The Sernbo score predicts 1-year mortality after displaced femoral neck fractures treated with a hip arthroplastyCarl Mellner, Thomas Eisler, Johannes Börsbo, Cyrus Brodén, Per Morberg & Sebastian Mukka
Background and purpose — Displaced femoral neck fractures (FNFs) are associated with high rates of mortality during the first postoperative year. The Sernbo score (based on age, habitat, mobility, and mental state) can be used to stratify patients into groups with different 1-year mortality. We assessed this predictive ability in patients with a displaced FNF treated with a hemiarthroplasty or a total hip arthroplasty.
Patients and methods — 292 patients (median age 83 (65–99) years, 68% female) with a displaced FNF were included in this prospective cohort study. To predict 1-year mortality, we used a multivariate logistic regression analysis including comorbidities and perioperative management. A receiver operating characteristic (ROC) analysis was used to evaluate the predictive ability of the Sernbo score, which was subsequently divided in a new manner into a low, intermediate, or high risk of death during the first year.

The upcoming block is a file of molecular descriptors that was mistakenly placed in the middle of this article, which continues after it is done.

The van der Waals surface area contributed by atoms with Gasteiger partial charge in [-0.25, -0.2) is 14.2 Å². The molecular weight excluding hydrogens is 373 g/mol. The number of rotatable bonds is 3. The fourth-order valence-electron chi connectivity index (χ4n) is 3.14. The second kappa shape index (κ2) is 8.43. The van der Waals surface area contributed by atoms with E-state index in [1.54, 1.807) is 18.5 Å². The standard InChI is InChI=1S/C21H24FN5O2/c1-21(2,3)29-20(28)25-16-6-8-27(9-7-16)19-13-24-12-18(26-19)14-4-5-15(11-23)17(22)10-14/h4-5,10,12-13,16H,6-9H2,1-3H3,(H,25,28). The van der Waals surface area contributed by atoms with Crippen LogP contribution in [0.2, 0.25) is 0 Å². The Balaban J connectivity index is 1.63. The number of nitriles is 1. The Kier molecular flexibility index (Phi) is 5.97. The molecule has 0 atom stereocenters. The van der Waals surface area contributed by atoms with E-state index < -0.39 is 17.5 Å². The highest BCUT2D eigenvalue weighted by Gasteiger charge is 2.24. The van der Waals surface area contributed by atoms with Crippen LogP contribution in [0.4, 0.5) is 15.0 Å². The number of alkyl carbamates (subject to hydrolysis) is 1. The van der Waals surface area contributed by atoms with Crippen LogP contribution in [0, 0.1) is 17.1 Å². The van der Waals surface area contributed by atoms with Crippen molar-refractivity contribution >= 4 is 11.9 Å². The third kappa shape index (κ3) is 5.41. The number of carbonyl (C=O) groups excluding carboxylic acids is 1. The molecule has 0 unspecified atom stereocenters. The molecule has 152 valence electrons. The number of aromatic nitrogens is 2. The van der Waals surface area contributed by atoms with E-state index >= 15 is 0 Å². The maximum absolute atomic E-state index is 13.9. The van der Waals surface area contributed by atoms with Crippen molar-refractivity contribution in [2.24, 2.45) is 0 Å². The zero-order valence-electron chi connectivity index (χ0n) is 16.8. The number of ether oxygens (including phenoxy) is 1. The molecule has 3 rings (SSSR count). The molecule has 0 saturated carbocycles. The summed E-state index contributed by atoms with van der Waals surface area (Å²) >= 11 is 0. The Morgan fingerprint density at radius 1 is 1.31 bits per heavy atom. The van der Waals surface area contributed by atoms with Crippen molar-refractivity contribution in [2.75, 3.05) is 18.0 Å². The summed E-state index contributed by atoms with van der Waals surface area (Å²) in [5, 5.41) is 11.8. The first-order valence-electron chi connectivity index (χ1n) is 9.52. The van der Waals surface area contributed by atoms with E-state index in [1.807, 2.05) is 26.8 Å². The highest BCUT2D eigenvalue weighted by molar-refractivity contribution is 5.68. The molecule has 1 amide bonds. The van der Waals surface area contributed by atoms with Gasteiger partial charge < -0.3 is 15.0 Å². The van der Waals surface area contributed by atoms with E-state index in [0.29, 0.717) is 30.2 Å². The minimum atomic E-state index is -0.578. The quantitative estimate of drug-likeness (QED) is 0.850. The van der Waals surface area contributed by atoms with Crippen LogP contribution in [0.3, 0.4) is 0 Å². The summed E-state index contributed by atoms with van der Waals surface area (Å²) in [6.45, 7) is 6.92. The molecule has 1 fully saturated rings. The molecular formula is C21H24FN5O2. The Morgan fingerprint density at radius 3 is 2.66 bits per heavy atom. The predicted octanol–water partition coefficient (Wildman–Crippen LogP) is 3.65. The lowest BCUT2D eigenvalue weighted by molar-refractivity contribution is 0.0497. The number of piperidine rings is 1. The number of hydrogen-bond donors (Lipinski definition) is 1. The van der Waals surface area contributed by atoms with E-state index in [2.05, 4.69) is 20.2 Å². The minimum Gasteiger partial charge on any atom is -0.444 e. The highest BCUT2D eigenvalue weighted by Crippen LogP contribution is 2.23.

Results — At 1-year follow-up, the overall mortality rate was 24%, and in Sernbo’s low-, intermediate-, and high-risk groups it was 5%, 22%, and 51%, respectively. The Sernbo score was the only statistically significant predictor of 1-year mortality: odds ratio for the intermediate-risk group was 4.2 (95% Cl: 1.5–12) and for the high-risk group it was 15 (95% CI: 5–40). The ROC analysis showed a fair predictive ability of the Sernbo score, with an area under the curve (AUC) of 0.79 (95% CI: 0.73–0.83). Using a cutoff of less than 11 points on the score gave a sensitivity of 61% and a specificity of 83%.
Interpretation — The Sernbo score identifies patients who are at high risk of dying in the first postoperative year. This scoring system could be used to better tailor perioperative care and treatment in patients with displaced FNF.